Hacker News Rankings: More Than an Algorithm

Hacker News, like Reddit, is a community-powered news site where users can submit links they find noteworthy. By default, new submissions go under the ‘new’ tab, but some get promoted to the much more visible ‘news’ tab (the front page), generating a substantial amount of traffic to promoted sites. Submissions under the ‘new’ tab also have a ‘no follow’ tag:

Promoted stories lose the tag, in addition to the traffic, help for SEO purposes.

Given these benefits to having links promoted to the front page, many theories have arisen has to how the ranking process works:

How Hacker News Rankings Really Work

How Hacker News ranking algorithm works

However, ranking is not the same as promotion. In order to rank on the front page, it would seem you must first get the link promoted from the ‘new’ tab to the ‘news’ tab.

A common theme is that there is an algorithm that regulates the rankings. However, the front page isn’t that ‘big’, with only thirty entries, whereas the number of submissions is vastly greater. At peak hours, there is a new submission every 20-30 seconds. If sorting were by votes, there would be much more activity under the ‘news’ tab, but there isn’t, and it isn’t uncommon for promoted stories to stay up on the front page for many hours. Thus algorithms, are only a part of the picture, perhaps a very small part of it.

So what is the missing ingredient to promotion?

What prompted this question was seeing two entries (#25 and #26) on the ‘news’ tab that have conspicuously few votes relative to the others:

These two stories were submitted two hours before the screenshot.

Also, on the ‘new’ tab there are two entries (#34 and #44) that have five votes and are two hours old:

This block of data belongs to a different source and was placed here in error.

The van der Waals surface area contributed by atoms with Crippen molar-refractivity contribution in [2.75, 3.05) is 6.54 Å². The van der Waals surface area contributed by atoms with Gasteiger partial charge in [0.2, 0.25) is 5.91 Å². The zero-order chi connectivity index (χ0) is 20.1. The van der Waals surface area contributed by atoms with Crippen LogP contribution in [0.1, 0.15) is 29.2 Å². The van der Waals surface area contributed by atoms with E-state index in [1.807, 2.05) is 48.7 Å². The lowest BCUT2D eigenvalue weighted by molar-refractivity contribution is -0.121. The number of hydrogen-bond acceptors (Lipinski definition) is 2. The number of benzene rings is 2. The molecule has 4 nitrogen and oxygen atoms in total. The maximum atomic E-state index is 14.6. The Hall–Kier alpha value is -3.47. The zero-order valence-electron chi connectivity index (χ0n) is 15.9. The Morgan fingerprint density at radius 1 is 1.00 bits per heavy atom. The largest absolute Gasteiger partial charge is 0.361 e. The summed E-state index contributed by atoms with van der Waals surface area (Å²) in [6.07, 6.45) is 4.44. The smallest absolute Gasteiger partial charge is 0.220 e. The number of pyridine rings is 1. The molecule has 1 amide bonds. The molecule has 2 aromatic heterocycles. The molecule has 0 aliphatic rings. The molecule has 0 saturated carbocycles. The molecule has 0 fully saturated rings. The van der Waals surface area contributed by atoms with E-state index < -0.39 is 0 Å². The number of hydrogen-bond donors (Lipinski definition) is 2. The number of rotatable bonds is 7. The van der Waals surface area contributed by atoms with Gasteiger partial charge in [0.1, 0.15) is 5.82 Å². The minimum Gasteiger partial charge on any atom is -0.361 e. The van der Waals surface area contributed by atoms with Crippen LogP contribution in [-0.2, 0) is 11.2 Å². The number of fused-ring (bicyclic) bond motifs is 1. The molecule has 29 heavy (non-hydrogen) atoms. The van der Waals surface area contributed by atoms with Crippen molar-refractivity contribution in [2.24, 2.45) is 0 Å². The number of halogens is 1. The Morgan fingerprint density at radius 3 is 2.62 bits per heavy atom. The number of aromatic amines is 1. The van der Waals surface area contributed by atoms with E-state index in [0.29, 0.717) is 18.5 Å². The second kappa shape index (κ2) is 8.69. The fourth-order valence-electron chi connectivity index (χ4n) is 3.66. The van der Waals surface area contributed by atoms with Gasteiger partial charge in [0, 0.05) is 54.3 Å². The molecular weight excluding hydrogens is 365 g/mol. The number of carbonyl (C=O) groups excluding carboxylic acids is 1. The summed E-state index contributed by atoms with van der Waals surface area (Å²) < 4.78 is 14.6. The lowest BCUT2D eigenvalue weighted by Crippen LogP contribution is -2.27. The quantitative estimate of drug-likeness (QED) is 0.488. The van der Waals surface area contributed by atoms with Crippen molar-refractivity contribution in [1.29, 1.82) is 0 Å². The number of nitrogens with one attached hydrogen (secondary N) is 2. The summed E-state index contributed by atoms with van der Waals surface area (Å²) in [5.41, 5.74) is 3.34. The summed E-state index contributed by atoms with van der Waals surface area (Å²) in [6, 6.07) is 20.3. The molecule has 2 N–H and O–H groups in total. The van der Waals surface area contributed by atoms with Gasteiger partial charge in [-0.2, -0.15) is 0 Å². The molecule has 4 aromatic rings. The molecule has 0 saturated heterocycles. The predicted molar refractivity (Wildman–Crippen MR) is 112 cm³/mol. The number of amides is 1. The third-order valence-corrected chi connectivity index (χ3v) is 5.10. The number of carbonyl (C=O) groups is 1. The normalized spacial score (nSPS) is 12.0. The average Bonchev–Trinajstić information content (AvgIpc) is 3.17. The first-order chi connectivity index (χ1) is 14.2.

So if #25 and #26, with five and three points and are two hours old, can get to the front page, shouldn’t #34 and #44, which both have five points each and are also two hours old?

However, neither of them are visible on the front page:

But one of them (#44) makes it to #62 on the front page, but being so far down it won’t generate much traffic:

But then,20 minutes later, why is #22, which only has three votes, already on the front page:

Meanwhile, entry (#34) about ‘data science for math/phys background’ is still stuck on the ‘new’ tab despite getting six votes:

This seems inconsistent with an impartial ‘vote-based’ algorithm. Obviously, not all votes are created equal. In fact, I would wager that most votes don’t count at all. By my estimation, there are a handful of accounts that have sufficient privileges to promote links from ‘new’ to ‘news’. These votes count and the rest are ignored or discounted substantially. I imagine there are also votes that can demote links off the front page, which could be why some entries vanish. The problem with vote counting algorithms is that they can be gamed by spammers using new accounts to pad vote counts, but seniority is much harder to fabricate. Ken Shirriff offers additional commentary about penalties in the ranking algorithm.